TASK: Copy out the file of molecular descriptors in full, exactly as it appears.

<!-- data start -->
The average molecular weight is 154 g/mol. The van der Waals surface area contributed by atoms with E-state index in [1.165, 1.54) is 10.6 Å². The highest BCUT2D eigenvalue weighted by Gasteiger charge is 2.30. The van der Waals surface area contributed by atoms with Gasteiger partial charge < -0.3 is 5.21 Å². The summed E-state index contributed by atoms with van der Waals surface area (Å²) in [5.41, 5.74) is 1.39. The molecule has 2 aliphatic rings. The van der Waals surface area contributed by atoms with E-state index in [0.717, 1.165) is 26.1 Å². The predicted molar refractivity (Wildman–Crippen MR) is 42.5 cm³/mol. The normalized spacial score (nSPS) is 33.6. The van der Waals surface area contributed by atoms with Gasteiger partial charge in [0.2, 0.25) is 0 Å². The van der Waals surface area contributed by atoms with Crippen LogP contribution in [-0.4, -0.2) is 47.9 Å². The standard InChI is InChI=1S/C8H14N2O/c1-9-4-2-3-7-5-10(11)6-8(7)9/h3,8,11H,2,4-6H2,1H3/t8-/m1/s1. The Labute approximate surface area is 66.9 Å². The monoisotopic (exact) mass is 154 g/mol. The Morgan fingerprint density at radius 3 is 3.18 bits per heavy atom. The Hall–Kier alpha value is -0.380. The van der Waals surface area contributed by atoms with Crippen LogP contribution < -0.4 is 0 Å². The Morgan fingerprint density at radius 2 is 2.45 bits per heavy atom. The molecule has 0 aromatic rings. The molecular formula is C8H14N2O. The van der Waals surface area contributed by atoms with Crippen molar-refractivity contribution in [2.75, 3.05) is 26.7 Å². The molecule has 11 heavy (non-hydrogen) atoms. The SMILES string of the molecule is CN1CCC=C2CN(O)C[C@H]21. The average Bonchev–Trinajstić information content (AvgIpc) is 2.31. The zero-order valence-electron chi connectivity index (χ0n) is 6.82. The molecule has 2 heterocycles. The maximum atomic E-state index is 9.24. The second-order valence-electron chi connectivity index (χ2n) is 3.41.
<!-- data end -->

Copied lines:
The average molecular weight is 154 g/mol. The van der Waals surface area contributed by atoms with E-state index in [1.165, 1.54) is 10.6 Å². The highest BCUT2D eigenvalue weighted by Gasteiger charge is 2.30. The van der Waals surface area contributed by atoms with Gasteiger partial charge < -0.3 is 5.21 Å². The summed E-state index contributed by atoms with van der Waals surface area (Å²) in [5.41, 5.74) is 1.39. The molecule has 2 aliphatic rings. The van der Waals surface area contributed by atoms with E-state index in [0.717, 1.165) is 26.1 Å². The predicted molar refractivity (Wildman–Crippen MR) is 42.5 cm³/mol. The normalized spacial score (nSPS) is 33.6. The van der Waals surface area contributed by atoms with Gasteiger partial charge in [0.2, 0.25) is 0 Å². The van der Waals surface area contributed by atoms with Crippen LogP contribution in [-0.4, -0.2) is 47.9 Å². The standard InChI is InChI=1S/C8H14N2O/c1-9-4-2-3-7-5-10(11)6-8(7)9/h3,8,11H,2,4-6H2,1H3/t8-/m1/s1. The Labute approximate surface area is 66.9 Å². The monoisotopic (exact) mass is 154 g/mol. The Morgan fingerprint density at radius 3 is 3.18 bits per heavy atom. The Hall–Kier alpha value is -0.380. The van der Waals surface area contributed by atoms with Crippen LogP contribution < -0.4 is 0 Å². The Morgan fingerprint density at radius 2 is 2.45 bits per heavy atom. The molecule has 0 aromatic rings. The molecular formula is C8H14N2O. The van der Waals surface area contributed by atoms with Crippen molar-refractivity contribution in [2.75, 3.05) is 26.7 Å². The molecule has 11 heavy (non-hydrogen) atoms. The SMILES string of the molecule is CN1CCC=C2CN(O)C[C@H]21. The average Bonchev–Trinajstić information content (AvgIpc) is 2.31. The zero-order valence-electron chi connectivity index (χ0n) is 6.82. The molecule has 2 heterocycles. The maximum atomic E-state index is 9.24. The second-order valence-electron chi connectivity index (χ2n) is 3.41.